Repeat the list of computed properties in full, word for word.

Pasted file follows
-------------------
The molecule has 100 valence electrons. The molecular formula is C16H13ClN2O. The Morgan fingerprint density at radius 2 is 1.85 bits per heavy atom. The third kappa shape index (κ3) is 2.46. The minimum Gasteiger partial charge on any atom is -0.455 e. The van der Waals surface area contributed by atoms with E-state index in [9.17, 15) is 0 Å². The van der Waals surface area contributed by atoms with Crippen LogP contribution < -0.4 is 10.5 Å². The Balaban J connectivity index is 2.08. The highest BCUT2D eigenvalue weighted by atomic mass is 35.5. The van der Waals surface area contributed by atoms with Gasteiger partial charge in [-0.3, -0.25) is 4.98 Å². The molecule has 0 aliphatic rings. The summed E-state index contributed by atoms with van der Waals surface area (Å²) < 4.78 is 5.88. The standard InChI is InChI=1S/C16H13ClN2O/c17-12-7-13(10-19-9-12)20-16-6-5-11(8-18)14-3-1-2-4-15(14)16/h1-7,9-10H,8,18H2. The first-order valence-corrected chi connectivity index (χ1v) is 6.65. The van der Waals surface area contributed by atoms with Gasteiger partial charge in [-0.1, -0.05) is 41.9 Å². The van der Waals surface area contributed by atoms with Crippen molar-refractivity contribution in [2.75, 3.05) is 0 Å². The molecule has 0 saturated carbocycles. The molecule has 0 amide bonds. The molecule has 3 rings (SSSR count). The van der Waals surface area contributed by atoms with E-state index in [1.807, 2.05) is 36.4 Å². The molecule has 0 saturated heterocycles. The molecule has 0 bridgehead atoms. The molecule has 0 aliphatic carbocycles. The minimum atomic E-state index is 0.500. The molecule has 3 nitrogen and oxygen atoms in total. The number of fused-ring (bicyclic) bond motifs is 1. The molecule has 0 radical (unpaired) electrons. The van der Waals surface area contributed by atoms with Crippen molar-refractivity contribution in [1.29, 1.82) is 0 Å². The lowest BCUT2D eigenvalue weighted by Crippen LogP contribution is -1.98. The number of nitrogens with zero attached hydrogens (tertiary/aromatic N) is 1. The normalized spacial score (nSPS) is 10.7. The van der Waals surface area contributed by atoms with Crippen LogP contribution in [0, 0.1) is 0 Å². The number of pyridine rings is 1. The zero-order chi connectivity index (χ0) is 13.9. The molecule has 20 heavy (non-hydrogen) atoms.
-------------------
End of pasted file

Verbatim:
The molecule has 100 valence electrons. The molecular formula is C16H13ClN2O. The Morgan fingerprint density at radius 2 is 1.85 bits per heavy atom. The third kappa shape index (κ3) is 2.46. The minimum Gasteiger partial charge on any atom is -0.455 e. The van der Waals surface area contributed by atoms with E-state index in [9.17, 15) is 0 Å². The van der Waals surface area contributed by atoms with Crippen LogP contribution < -0.4 is 10.5 Å². The Balaban J connectivity index is 2.08. The highest BCUT2D eigenvalue weighted by atomic mass is 35.5. The van der Waals surface area contributed by atoms with Gasteiger partial charge in [-0.3, -0.25) is 4.98 Å². The molecule has 0 aliphatic rings. The summed E-state index contributed by atoms with van der Waals surface area (Å²) < 4.78 is 5.88. The standard InChI is InChI=1S/C16H13ClN2O/c17-12-7-13(10-19-9-12)20-16-6-5-11(8-18)14-3-1-2-4-15(14)16/h1-7,9-10H,8,18H2. The first-order valence-corrected chi connectivity index (χ1v) is 6.65. The van der Waals surface area contributed by atoms with Gasteiger partial charge in [-0.1, -0.05) is 41.9 Å². The van der Waals surface area contributed by atoms with Crippen molar-refractivity contribution in [2.75, 3.05) is 0 Å². The molecule has 0 saturated carbocycles. The molecule has 0 amide bonds. The molecule has 3 rings (SSSR count). The van der Waals surface area contributed by atoms with E-state index in [1.807, 2.05) is 36.4 Å². The molecule has 0 saturated heterocycles. The molecule has 0 bridgehead atoms. The molecule has 0 aliphatic carbocycles. The minimum atomic E-state index is 0.500. The molecule has 3 nitrogen and oxygen atoms in total. The number of fused-ring (bicyclic) bond motifs is 1. The molecule has 0 radical (unpaired) electrons. The van der Waals surface area contributed by atoms with Crippen molar-refractivity contribution in [1.29, 1.82) is 0 Å². The lowest BCUT2D eigenvalue weighted by Crippen LogP contribution is -1.98. The number of nitrogens with zero attached hydrogens (tertiary/aromatic N) is 1. The normalized spacial score (nSPS) is 10.7. The van der Waals surface area contributed by atoms with Crippen LogP contribution in [0, 0.1) is 0 Å². The number of pyridine rings is 1. The zero-order chi connectivity index (χ0) is 13.9. The molecule has 20 heavy (non-hydrogen) atoms.